This post has no insight to offer towards birthplaces, presidential history and historic sites, preservation, American heritage, U.S. geography, or any of the other topical concerns around which this project ostensibly revolves. It is simply a collection of inane video footage from my trip to Virginia (has it really been two months?), found while cleaning out my trusted Flipcam.
“Some folks say it’s haunted. If there are ghosts here, they’re friendly because they don’t hurt anyone.”
Twenty-five miles east of Cincinnati, in Point Pleasant, an unincorporated community of 76 at the mouth of the Big South Forth of the Cumberland River, lies a tiny, 194-year-old cottage that once toured the country, and Ohio State fairgrounds, on a railroad flatcar.
There’s something humbling about these abandoned surroundings that more closely resemble a movie set. There’s a bitterly vandalized general store demanding “CASH ONLY FOR FISHING LICENSE AND HUNTING LICENSE PERMITS.” A historical cannon and Grant Memorial Bridge. A small baptist church imploring us to “GOD BLESS AMERICA AND OUR MILITARY AMEN.” A strip of trailers whose inhabitants quietly eye me and Rachel like the intruders we are.
- Hello from Fredericksburg: I have made it safely to Virginia, birth state of Presidents Washington, Jefferson, Tyler, Harrison, Taylor, Wilson, Madison, and Monroe. (Yes, that is a record.) Expect a glamorous week of presidential libraries and plantations and birth site markers, oh my.
- Tonight I am chillin’ at the Holidae Inn. Tomorrow’s likely digs: North Bend Plantation, originally built for William Henry Harrison’s sister, presently owned by William Henry Harrison’s descendant. Chingy, write a song about this one too, plz.
- Blog updates may be sporadic until I’m back in New York: god only knows how often I will be online, or how likely I am to survive Virginia weather.
- George Cleveland, Grover’s only surviving grandchild, has agreed to an interview, nbd.
- If you set your car’s navigation system destination as “The White House” while cruising through southern Maryland, you will arrive near—but not quite at—The White House. Try it sometime. Perhaps on impulse, while en route from New York to Fredericksburg.
That seems the clearest summation of my trip to Grover Cleveland’s birthplace in Caldwell, NJ. Why else would I absentmindedly wander into the very frame shop whose owner’s husband simply happens to be president of the Grover Cleveland Birthplace Memorial Association? How else did I come across an email address for Grover Cleveland’s only living grandchild?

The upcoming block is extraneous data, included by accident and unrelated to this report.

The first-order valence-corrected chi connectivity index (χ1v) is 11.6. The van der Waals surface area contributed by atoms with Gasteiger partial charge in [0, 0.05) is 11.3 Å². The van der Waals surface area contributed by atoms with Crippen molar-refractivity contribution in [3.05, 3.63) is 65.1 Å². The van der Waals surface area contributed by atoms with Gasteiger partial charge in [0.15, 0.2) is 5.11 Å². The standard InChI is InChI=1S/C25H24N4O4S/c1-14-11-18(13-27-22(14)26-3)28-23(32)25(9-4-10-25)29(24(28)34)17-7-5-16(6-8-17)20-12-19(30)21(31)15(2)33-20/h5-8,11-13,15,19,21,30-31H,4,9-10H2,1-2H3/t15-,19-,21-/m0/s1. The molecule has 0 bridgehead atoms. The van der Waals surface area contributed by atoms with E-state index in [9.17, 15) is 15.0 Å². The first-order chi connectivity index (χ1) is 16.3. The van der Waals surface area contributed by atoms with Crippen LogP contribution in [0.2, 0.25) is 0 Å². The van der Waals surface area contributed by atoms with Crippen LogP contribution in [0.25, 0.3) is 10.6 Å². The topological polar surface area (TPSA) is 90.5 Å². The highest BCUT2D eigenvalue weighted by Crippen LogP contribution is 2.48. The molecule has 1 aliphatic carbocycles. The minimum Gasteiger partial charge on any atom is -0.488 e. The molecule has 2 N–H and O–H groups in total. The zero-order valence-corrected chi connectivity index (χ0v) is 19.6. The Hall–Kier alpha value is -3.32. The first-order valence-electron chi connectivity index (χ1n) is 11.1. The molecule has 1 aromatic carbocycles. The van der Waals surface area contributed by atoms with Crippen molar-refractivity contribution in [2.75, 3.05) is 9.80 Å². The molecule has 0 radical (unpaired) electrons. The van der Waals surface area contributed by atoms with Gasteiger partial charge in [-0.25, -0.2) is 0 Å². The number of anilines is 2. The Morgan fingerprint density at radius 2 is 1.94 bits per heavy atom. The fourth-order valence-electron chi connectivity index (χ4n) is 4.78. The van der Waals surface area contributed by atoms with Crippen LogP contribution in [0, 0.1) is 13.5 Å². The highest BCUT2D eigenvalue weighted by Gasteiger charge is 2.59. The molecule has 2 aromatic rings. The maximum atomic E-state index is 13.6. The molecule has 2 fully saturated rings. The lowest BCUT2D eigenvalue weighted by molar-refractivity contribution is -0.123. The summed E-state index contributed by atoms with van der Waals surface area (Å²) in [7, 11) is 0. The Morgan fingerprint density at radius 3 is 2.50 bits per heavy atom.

And how else could I characterize my chance encounter with John Butters (above, mugging for the camera), a charmingly excitable Wisconsin man who has spent his retirement visiting at least one historic site for every president, excluding Bush and Obama? Mr. Butters has also traveled to over 100 countries and all seven continents. “I was in the travel industry for many years,” he tells me, avoiding additional clarification. To paraphrase High Fidelity, Butters is the sort of fast-talking history nut I’ve wanted to meet ever since I’d been old enough to want to meet fast-talking history nuts. I can’t wait to speak to him further.
Tomorrow I venture to Caldwell, NJ, to investigate Grover Cleveland’s 1837 birthplace, and perhaps even the Grover Cleveland Senior Center (though I certainly wouldn’t want to interfere with the center’s monthly blood pressure clinic). (We’ll see.)
Did you know that Grover Cleveland is the only president to have served two nonconsecutive terms? Of course you did. Because it’s the only thing anyone remembers about Cleveland, despite the fact that he
- aggressively intervened in the first national strike in U.S. history;
- presided over perhaps the severest financial crisis of the nineteenth century;
- stood firmly against Gilded-era corruption and bossism, before it was the cool thing to do (sup, Progressive movement?);
- and, quite inadvertently, paved the way for Populist hijacking of the Democratic party in 1896. Free
I know about Cleveland’s nonconsecutive terms because my eighth grade social studies teacher required us to memorize the presidents, in order—full names, years in office, and one significant event during each administration. Eight presidents at a time, one (cumulative) test per quarter, Washington through Bush (the second one). I think I aced them, though I may have misspelled “Millard Fillmore” once.
Pictured above: East 20th Street, between Park and Broadway. Here are two important facts to know about this block:
- President Theodore Roosevelt was born here on October 27, 1858.
- Absolutely nothing has happened here since October 27, 1858.
Today, most passersby walk straight past the recreated brownstone, entirely oblivious to its historic value. But don’t take my word for it—watch this video I filmed from TR’s front stoop. Like everything about this block, it is unfathomably uneventful. (My working title was “Stoop Kid’s Afraid to Leave His Reconstructed Historic Brownstone.”)